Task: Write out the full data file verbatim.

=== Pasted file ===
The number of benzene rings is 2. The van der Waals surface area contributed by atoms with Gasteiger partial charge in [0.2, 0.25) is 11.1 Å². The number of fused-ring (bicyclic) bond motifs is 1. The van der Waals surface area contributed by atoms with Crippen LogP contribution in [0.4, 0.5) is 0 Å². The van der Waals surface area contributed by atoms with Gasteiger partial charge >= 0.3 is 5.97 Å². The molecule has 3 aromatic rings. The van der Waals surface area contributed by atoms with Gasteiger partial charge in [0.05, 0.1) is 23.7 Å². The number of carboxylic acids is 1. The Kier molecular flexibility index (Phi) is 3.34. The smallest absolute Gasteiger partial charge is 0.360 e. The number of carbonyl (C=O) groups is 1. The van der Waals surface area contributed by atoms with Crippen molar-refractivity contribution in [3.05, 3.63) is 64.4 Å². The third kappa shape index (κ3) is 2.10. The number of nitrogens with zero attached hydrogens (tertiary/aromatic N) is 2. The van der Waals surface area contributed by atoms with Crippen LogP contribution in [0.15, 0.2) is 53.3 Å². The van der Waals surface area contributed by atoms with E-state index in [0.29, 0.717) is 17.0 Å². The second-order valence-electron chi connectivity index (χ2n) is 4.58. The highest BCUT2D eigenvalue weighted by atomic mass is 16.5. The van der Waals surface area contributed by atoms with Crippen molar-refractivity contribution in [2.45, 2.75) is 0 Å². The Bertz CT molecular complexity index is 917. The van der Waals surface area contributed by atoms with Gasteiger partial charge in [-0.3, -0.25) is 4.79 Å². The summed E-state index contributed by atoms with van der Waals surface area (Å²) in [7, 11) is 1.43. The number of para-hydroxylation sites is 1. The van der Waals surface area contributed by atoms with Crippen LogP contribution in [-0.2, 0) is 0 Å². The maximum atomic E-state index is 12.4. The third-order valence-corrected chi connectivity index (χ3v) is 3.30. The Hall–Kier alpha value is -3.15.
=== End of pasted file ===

The number of benzene rings is 2. The van der Waals surface area contributed by atoms with Gasteiger partial charge in [0.2, 0.25) is 11.1 Å². The number of fused-ring (bicyclic) bond motifs is 1. The van der Waals surface area contributed by atoms with Crippen LogP contribution in [0.4, 0.5) is 0 Å². The van der Waals surface area contributed by atoms with Gasteiger partial charge >= 0.3 is 5.97 Å². The molecule has 3 aromatic rings. The van der Waals surface area contributed by atoms with Gasteiger partial charge in [0.05, 0.1) is 23.7 Å². The number of carboxylic acids is 1. The Kier molecular flexibility index (Phi) is 3.34. The smallest absolute Gasteiger partial charge is 0.360 e. The number of carbonyl (C=O) groups is 1. The van der Waals surface area contributed by atoms with Crippen molar-refractivity contribution in [3.05, 3.63) is 64.4 Å². The third kappa shape index (κ3) is 2.10. The number of nitrogens with zero attached hydrogens (tertiary/aromatic N) is 2. The van der Waals surface area contributed by atoms with Crippen LogP contribution in [0.15, 0.2) is 53.3 Å². The van der Waals surface area contributed by atoms with E-state index in [0.29, 0.717) is 17.0 Å². The second-order valence-electron chi connectivity index (χ2n) is 4.58. The highest BCUT2D eigenvalue weighted by atomic mass is 16.5. The van der Waals surface area contributed by atoms with Crippen molar-refractivity contribution in [2.45, 2.75) is 0 Å². The Bertz CT molecular complexity index is 917. The van der Waals surface area contributed by atoms with Gasteiger partial charge in [-0.3, -0.25) is 4.79 Å². The summed E-state index contributed by atoms with van der Waals surface area (Å²) in [7, 11) is 1.43. The number of para-hydroxylation sites is 1. The van der Waals surface area contributed by atoms with Crippen LogP contribution in [-0.2, 0) is 0 Å². The maximum atomic E-state index is 12.4. The third-order valence-corrected chi connectivity index (χ3v) is 3.30. The Hall–Kier alpha value is -3.15.